What are the performance regressions at Mozilla- who monitors them and what kind of regressions do we see? I want to answer this question with a few peeks at the data. There are plenty of previous blog posts I have done outlining stats, trends, and the process. Lets recap what we do briefly, then look at the breakdown of alerts (not necessarily bugs).
When Talos uploads numbers to graph server they get stored and eventually run through a calculation loop to find regressions and improvements. As of Jan 1, 2015, we upload these to mozilla.dev.tree-alerts as well as email to the offending patch author (if they can easily be identified). There are a couple folks (performance sheriffs) who look at the alerts and triage them. If necessary a bug is filed for further investigation. Reading this brief recap of what happens to our performance numbers probably doesn’t inspire folks, what is interesting is looking at the actual data we have.
Lets start with some basic facts about alerts in the last 12 months:
- We have collected 8232 alerts!
- 4213 of those alerts are regressions (the rest are improvements)
- 3780 of those above alerts have a manually marked status
- the rest have been programatically marked as merged and associated with the original
- 278 bugs have been filed (or 17 alerts/bug)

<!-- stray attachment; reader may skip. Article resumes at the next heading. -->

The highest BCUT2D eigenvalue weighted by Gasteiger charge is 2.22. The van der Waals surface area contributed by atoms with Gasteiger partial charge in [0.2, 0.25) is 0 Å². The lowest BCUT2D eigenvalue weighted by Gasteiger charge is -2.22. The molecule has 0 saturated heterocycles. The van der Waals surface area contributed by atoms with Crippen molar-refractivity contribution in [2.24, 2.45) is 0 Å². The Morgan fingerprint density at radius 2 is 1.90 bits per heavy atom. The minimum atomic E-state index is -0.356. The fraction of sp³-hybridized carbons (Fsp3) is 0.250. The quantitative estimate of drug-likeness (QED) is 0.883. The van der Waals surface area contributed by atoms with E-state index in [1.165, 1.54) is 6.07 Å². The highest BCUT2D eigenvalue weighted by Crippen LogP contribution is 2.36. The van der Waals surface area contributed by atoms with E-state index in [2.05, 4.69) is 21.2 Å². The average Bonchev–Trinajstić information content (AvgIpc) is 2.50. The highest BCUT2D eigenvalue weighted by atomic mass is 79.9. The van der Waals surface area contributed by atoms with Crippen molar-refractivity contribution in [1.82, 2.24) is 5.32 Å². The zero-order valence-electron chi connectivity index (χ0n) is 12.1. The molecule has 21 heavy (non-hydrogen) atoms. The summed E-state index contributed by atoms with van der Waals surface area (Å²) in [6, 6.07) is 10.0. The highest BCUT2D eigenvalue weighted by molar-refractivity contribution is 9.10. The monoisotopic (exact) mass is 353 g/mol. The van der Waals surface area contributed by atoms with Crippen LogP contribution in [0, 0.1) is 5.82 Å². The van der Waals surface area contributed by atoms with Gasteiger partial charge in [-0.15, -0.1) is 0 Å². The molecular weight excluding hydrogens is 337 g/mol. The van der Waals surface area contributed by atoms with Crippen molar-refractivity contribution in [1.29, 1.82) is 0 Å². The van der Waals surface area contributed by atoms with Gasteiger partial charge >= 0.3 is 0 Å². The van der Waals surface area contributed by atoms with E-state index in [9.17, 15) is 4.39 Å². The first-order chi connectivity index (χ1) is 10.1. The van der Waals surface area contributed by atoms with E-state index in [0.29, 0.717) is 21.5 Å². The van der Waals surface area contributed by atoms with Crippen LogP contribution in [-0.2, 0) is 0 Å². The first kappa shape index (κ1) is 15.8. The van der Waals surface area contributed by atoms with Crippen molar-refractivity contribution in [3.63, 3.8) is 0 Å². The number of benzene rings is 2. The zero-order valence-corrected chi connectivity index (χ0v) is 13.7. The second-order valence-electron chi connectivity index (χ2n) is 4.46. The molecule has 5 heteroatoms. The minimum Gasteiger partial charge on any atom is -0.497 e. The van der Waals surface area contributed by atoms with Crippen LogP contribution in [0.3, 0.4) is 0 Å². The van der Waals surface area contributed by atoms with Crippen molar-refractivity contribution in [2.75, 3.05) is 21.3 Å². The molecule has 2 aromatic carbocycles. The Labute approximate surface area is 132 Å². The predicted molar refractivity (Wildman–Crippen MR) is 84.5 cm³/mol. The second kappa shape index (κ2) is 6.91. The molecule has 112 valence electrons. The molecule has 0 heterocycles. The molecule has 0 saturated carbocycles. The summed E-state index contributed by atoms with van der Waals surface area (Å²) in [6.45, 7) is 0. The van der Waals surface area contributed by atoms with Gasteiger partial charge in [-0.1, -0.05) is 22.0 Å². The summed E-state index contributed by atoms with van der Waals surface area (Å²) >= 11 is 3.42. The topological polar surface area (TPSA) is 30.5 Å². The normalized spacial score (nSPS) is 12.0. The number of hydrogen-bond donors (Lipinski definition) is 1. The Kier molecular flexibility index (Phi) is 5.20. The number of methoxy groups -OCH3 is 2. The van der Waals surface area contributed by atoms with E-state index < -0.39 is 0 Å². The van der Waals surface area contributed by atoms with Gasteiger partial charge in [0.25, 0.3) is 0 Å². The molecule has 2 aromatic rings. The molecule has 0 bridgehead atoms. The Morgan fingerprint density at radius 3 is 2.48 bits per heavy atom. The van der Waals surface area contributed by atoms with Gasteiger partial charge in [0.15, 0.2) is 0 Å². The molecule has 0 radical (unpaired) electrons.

- 89 fixed!
- 61 open!
- 128 (5 invalid, 8 duplicate, 115 wontfix/worksforme)
As you can see this is not a casual hobby, it is a real system helping out in fixing and understanding hundreds of performance issues.
We generate alerts on a variety of branches, here is the breakdown of branches and alerts/branch;
There are a few things to keep in mind here, mobile/mozilla-central/Firefox are the same branch, and for non-pgo branches that is only linux/windows/android, not osx.
Looking at that graph is sort of non inspiring, most of the alerts will land on fx-team and mozilla-inbound, then show up on the other branches as we merge code. We run more tests/platforms and land/backout stuff more frequently on mozilla-inbound and fx-team, this is why we have a larger number of alerts.
Given the fact we have so many alerts and have manually triaged them, what state the the alerts end up in?
The interesting data point here is that 43% of our alerts are duplicates. A few reasons for this:
- we see an alert on non-pgo, then on pgo (we usually mark the pgo ones as duplicates)
- we see an alert on mozilla-inbound, then the same alert shows up on fx-team,b2g-inbound,firefox (due to merging)
- and then later we see the pgo versions on the merged branches
- sometimes we retrigger or backfill to find the root cause, this generates a new alert many times
- in a few cases we have landed/backed out/landed a patch and we end up with duplicate sets of alerts
The last piece of information that I would like to share is the break down of alerts per test:
There are a few outliers, but we need to keep in mind that active work was being done in certain areas which would explain a lot of alerts for a given test. There are 35 different test types which wouldn’t look good in an image, so I have excluded retired tests, counters, startup tests, and android tests.
Personally, I am looking forward to the next year as we transition some tools and do some hacking on the reporting, alert generation and overall process. Thanks for reading!